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Professional SQL Server™ 2005 Integration Services by Mike Murphy, Haidong Ji, Jason Gerard, Erik Veerman, Andy Leonard, Kathi Kellenberger, Douglas Hinson, Darren Green, Allan Mitchell, Brian Knight

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9.3. Error Outputs

Error outputs can obviously be used to improve reliability, but they also have an important part to play for scalability as well. From a reliability perspective, they are a critical feature for coping with bad data. An appropriately configured component will direct failing rows down the error output as opposed to the main output. These rows are now removed from the main Data Flow path and may then receive additional treatment and cleansing to enable them to be recovered and merged back into the main flow. They can be explicitly merged, such as with a Union transform, or implicitly through a second adapter directed at the final destination. Alternatively they could be discarded. Rows are rarely discarded totally; more often they will be logged and dealt with at a later point in time.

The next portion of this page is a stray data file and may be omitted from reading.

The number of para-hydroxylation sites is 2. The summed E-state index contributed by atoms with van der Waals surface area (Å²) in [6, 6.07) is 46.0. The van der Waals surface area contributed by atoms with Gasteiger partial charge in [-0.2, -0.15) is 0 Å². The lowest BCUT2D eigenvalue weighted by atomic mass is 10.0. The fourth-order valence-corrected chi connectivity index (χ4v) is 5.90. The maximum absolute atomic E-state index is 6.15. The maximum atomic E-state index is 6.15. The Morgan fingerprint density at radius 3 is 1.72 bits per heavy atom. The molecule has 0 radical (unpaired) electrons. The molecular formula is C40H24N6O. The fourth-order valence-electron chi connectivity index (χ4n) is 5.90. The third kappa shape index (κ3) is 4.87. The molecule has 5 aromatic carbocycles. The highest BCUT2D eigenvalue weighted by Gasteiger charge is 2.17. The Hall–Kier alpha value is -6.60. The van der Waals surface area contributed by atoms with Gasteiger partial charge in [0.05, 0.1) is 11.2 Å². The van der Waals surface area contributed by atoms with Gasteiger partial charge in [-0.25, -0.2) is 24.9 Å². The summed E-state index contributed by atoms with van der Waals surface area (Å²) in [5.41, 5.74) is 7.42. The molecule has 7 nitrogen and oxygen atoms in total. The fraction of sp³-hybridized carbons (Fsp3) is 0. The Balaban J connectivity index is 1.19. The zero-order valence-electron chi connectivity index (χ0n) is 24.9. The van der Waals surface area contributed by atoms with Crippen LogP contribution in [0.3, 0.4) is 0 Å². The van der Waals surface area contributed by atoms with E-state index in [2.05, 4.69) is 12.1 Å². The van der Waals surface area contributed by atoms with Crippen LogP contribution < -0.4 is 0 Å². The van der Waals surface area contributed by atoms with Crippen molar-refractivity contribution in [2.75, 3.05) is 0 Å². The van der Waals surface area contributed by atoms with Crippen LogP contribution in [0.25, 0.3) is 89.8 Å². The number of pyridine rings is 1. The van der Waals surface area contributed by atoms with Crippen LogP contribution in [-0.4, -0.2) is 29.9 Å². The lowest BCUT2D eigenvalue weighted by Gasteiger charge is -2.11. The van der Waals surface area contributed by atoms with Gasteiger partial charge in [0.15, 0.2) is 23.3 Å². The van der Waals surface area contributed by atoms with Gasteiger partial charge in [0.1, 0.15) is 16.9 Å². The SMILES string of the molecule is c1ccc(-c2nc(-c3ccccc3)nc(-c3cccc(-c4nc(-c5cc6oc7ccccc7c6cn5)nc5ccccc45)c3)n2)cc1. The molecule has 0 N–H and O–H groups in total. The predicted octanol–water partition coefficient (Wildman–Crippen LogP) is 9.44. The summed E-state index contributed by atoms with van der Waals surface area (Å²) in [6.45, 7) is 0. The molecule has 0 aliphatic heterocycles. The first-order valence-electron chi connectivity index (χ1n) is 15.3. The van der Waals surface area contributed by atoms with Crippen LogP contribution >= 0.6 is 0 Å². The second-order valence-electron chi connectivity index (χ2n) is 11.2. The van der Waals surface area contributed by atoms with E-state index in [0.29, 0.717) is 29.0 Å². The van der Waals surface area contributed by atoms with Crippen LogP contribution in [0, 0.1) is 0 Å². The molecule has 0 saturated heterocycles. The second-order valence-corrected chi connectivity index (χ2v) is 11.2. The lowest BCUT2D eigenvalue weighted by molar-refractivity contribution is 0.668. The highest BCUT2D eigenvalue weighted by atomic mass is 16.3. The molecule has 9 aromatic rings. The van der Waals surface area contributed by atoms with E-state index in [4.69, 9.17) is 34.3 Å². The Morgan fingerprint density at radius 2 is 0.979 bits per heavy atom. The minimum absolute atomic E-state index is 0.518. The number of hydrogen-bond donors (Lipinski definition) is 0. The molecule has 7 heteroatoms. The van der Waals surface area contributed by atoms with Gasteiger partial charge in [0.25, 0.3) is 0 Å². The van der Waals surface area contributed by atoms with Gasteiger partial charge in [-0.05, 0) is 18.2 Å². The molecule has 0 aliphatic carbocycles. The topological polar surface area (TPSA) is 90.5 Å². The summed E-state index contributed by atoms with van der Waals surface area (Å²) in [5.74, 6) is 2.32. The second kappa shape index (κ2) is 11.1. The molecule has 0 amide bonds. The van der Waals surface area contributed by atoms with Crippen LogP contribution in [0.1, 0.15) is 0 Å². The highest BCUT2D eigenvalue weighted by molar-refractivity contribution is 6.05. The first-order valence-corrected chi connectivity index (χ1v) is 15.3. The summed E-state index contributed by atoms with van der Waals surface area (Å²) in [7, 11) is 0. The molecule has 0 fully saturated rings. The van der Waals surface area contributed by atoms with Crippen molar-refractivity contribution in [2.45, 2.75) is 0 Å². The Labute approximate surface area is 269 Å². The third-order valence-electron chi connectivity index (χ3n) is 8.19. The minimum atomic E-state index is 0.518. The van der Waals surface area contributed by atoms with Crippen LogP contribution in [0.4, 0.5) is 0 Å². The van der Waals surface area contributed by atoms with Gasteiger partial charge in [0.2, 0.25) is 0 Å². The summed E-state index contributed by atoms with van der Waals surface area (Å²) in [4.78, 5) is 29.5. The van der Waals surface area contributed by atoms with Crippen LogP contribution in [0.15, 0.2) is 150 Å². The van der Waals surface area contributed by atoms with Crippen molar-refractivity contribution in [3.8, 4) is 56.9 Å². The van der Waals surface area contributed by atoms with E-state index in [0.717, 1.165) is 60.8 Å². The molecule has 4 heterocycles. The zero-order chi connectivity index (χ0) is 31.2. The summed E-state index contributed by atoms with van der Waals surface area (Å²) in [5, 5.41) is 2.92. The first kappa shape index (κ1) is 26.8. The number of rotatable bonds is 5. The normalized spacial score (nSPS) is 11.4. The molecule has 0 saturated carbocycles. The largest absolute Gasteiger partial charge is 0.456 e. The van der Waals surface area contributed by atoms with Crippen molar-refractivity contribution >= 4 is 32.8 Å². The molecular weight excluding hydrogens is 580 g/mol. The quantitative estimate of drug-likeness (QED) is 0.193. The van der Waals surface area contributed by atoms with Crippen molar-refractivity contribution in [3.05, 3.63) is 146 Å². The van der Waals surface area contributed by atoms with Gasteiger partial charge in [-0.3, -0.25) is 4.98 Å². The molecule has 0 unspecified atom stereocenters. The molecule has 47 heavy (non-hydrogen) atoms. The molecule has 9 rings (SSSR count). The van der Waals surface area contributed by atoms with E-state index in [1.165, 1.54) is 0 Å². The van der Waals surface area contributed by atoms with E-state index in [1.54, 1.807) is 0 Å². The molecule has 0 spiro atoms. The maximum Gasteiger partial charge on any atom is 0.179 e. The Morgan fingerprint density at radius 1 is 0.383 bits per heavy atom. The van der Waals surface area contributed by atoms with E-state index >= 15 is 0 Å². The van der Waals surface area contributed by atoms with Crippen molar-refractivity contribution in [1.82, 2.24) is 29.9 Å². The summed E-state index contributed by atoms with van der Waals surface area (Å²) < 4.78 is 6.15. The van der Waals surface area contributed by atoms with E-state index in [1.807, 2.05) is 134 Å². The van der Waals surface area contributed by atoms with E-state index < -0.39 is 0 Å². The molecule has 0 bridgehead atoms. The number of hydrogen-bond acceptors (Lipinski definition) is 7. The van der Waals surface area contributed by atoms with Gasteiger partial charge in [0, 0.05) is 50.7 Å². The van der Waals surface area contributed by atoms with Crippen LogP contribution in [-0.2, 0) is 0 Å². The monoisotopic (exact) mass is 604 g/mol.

The capability to recover rows is perhaps the most useful course of action. If a data item is missing in the source extract but required in the final destination, the error flow path can be used to fix this. If the data item is available from a secondary system, then a lookup could be used. If the data item is not available elsewhere, then perhaps a default value can be used instead.

In other situations, the data may be out of range for the process or destination. If the data causes an integrity violation, then the failed data could be used to populate the constraining reference with new values and then the data itself could be successfully processed. If a data type conflict occurs, ...

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